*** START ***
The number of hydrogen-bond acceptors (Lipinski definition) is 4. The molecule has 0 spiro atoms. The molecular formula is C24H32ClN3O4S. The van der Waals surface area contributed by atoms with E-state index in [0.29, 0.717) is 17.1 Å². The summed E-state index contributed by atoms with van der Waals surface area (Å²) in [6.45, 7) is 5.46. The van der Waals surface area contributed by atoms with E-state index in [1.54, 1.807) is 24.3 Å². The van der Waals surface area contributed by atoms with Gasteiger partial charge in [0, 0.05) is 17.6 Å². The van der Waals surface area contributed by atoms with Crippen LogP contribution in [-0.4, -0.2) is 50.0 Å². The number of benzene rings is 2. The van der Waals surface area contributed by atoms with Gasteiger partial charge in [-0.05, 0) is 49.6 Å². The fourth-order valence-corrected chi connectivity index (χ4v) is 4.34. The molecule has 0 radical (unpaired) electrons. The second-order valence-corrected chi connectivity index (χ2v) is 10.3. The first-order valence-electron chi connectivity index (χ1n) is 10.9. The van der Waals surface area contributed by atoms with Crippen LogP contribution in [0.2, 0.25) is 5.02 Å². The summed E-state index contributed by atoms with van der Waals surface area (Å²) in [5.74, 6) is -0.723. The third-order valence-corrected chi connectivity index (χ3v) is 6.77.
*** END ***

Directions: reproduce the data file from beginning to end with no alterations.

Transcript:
The number of hydrogen-bond acceptors (Lipinski definition) is 4. The molecule has 0 spiro atoms. The molecular formula is C24H32ClN3O4S. The van der Waals surface area contributed by atoms with E-state index in [0.29, 0.717) is 17.1 Å². The summed E-state index contributed by atoms with van der Waals surface area (Å²) in [6.45, 7) is 5.46. The van der Waals surface area contributed by atoms with E-state index in [1.54, 1.807) is 24.3 Å². The van der Waals surface area contributed by atoms with Gasteiger partial charge in [0, 0.05) is 17.6 Å². The van der Waals surface area contributed by atoms with Crippen LogP contribution in [-0.4, -0.2) is 50.0 Å². The number of benzene rings is 2. The van der Waals surface area contributed by atoms with Gasteiger partial charge in [-0.05, 0) is 49.6 Å². The fourth-order valence-corrected chi connectivity index (χ4v) is 4.34. The molecule has 0 radical (unpaired) electrons. The second-order valence-corrected chi connectivity index (χ2v) is 10.3. The first-order valence-electron chi connectivity index (χ1n) is 10.9. The van der Waals surface area contributed by atoms with Crippen LogP contribution in [0.2, 0.25) is 5.02 Å². The summed E-state index contributed by atoms with van der Waals surface area (Å²) in [5.74, 6) is -0.723. The third-order valence-corrected chi connectivity index (χ3v) is 6.77.